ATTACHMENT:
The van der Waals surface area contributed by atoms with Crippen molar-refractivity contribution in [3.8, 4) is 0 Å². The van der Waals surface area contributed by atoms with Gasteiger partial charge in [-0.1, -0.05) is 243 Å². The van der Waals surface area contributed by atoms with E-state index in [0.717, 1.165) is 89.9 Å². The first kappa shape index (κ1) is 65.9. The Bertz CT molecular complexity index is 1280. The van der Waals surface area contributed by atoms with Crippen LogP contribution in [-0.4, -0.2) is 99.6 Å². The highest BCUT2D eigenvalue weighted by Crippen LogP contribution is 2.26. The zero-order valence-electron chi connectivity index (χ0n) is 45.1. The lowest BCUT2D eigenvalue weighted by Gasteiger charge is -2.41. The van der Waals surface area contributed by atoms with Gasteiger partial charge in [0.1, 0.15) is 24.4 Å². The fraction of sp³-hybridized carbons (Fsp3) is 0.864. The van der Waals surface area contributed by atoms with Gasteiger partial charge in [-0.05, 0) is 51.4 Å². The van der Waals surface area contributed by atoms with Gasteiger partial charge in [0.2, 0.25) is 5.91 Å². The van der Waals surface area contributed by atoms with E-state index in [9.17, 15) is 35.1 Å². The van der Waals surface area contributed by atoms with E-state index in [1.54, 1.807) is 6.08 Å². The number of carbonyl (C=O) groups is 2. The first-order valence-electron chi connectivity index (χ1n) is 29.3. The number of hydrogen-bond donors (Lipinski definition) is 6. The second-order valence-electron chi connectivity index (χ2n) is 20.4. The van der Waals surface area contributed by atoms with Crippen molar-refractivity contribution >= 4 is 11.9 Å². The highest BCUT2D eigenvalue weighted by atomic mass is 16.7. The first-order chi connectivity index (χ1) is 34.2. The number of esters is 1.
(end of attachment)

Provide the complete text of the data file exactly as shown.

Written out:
The van der Waals surface area contributed by atoms with Crippen molar-refractivity contribution in [3.8, 4) is 0 Å². The van der Waals surface area contributed by atoms with Gasteiger partial charge in [-0.1, -0.05) is 243 Å². The van der Waals surface area contributed by atoms with E-state index in [0.717, 1.165) is 89.9 Å². The first kappa shape index (κ1) is 65.9. The Bertz CT molecular complexity index is 1280. The van der Waals surface area contributed by atoms with Crippen LogP contribution in [-0.4, -0.2) is 99.6 Å². The highest BCUT2D eigenvalue weighted by Crippen LogP contribution is 2.26. The zero-order valence-electron chi connectivity index (χ0n) is 45.1. The lowest BCUT2D eigenvalue weighted by Gasteiger charge is -2.41. The van der Waals surface area contributed by atoms with Gasteiger partial charge in [0.1, 0.15) is 24.4 Å². The fraction of sp³-hybridized carbons (Fsp3) is 0.864. The van der Waals surface area contributed by atoms with Gasteiger partial charge in [-0.05, 0) is 51.4 Å². The van der Waals surface area contributed by atoms with Gasteiger partial charge in [0.2, 0.25) is 5.91 Å². The van der Waals surface area contributed by atoms with E-state index in [9.17, 15) is 35.1 Å². The van der Waals surface area contributed by atoms with E-state index in [1.54, 1.807) is 6.08 Å². The number of carbonyl (C=O) groups is 2. The first-order valence-electron chi connectivity index (χ1n) is 29.3. The number of hydrogen-bond donors (Lipinski definition) is 6. The second-order valence-electron chi connectivity index (χ2n) is 20.4. The van der Waals surface area contributed by atoms with Crippen molar-refractivity contribution >= 4 is 11.9 Å². The highest BCUT2D eigenvalue weighted by atomic mass is 16.7. The first-order chi connectivity index (χ1) is 34.2. The number of esters is 1.